Boeing convinced the Department of Commerce to slap an unprecedented 292 percent tariff on the CSeries that Delta ordered in a transparent appeal to economic nationalism.

Bombardier responded by turning the CSeries program over to Airbus with the idea of building Delta’s planes at Airbus’s Mobile, Alabama, facilities. They would be late, but Delta would eventually get them.

Then, in a decision that surprised every aviation pundit, the U.S. International Trade Commission unanimously rejected the Department of Commerce tariffs, saying since Boeing doesn’t make 100- to 150-seat airliners (since it stopped making the DC-9-derived 717), Boeing couldn’t be harmed by the CSeries sale to Delta.

The whole thing changed.

Delta can now get its aircraft on time and Bombardier has wisely committed to continuing the arrangement with Airbus because that will blunt any further challenges on U.S. deals that Boeing might mount. Cash will be flowing and the CSeries will be in service in the U.S. sooner rather than later. Airbus can be ready to crank out CSeries in Mobile as Delta's U.S. competitors, comforted by the big safety net the association with Airbus offers in the future support of the type, watch the efficient new jets start playing in their sandbox.

Boeing hasn’t commented on the trade commission decision and says it’s waiting for the full reasoning before it decides on a response. It might appeal but the decision was unanimous and the odds of success don't look good. At best it would be a delaying tactic but Airbus and Bombardier seem to have that covered.

In the meantime, Boeing is talking to Embraer about taking over its airliner business in a Hail Mary rearguard action. While Embraer has a solid track record in the small airliner business, any deal with the Brazilian company will not include any defense work because the government of Brazil, which holds a veto vote on the Embraer board of directors, is not about to give up those capabilities to a foreign power.

There are no such constraints on the Bombardier/Airbus deal and that may be a factor in Canada’s long-overdue purchase of $20 billion worth of fighters.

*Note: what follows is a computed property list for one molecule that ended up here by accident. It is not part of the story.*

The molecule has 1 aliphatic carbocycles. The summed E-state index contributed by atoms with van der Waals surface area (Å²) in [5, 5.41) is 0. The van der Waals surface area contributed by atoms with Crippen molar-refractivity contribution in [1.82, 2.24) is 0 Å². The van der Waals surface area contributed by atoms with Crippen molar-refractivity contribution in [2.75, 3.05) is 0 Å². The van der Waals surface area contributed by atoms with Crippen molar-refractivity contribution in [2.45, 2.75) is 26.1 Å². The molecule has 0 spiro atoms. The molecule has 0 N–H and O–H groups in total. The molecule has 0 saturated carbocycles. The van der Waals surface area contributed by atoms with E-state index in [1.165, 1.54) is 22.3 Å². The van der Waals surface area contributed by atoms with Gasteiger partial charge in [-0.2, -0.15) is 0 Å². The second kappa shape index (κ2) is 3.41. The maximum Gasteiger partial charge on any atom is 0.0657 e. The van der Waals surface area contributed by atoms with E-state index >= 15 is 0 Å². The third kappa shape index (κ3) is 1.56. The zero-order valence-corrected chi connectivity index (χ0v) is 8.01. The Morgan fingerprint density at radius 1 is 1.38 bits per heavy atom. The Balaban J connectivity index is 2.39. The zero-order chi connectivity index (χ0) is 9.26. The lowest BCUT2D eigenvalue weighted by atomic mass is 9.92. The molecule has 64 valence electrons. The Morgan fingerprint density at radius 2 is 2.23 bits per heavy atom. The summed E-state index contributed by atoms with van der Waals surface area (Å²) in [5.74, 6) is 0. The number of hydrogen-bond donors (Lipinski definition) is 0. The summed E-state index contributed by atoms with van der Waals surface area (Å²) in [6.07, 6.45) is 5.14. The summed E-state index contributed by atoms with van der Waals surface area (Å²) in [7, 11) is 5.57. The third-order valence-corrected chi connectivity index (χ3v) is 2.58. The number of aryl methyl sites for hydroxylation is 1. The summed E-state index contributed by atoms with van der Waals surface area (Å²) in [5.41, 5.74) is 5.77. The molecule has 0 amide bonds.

Until the CSeries fracas, Boeing was considered the odds-on favorite to win that contract with the last production run of its Super Hornet but the trade dispute has all but ruled that out according to Prime Minister Justin Trudeau.

So, in its attempt to swat a fly, Boeing has inadvertently stuck its hand down the throat of a lion. Time will tell how many fingers it loses.

I wonder what Donald Douglas would think.

Video: Dramatic Near Miss Between Drone And Airliner
Paul Bertorelli

The FAA is investigating a near-miss incident between a drone and a Frontier Airlines Airbus dramatically captured in a 27-second video that went viral late last week. The Airbus was inbound to Las Vegas’ McCarran Airport, but it’s unclear when it occurred and the authenticity of the video has yet to be confirmed.  “We became aware of this incident this afternoon and we are investigating,” the FAA’s Ian Gregor told Las Vegas Now on Friday.

The drone’s video is detailed enough to show the footage was shot over Whitney Ranch Recreational Center in Henderson, about seven miles east of McCarran Aiport and off the approach end of Runway 26R, the airport’s longest runway.

The flying shown in the video was widely condemned by drone trade and user organizations. “This video is not the first drone incident we report on but it sure is the most reckless video we have seen,” said Haye Kesteloo of DroneDJ. The Association of Unmanned Vehicles Systems International (AUVSI) also condemned the close call: “All UAS operators need to understand their aircraft [and] stay well clear of manned aircraft and adhere to the law. AUVSI supports strict enforcement against careless and reckless operators who endanger the safety of the airspace and violate the law,” the association said.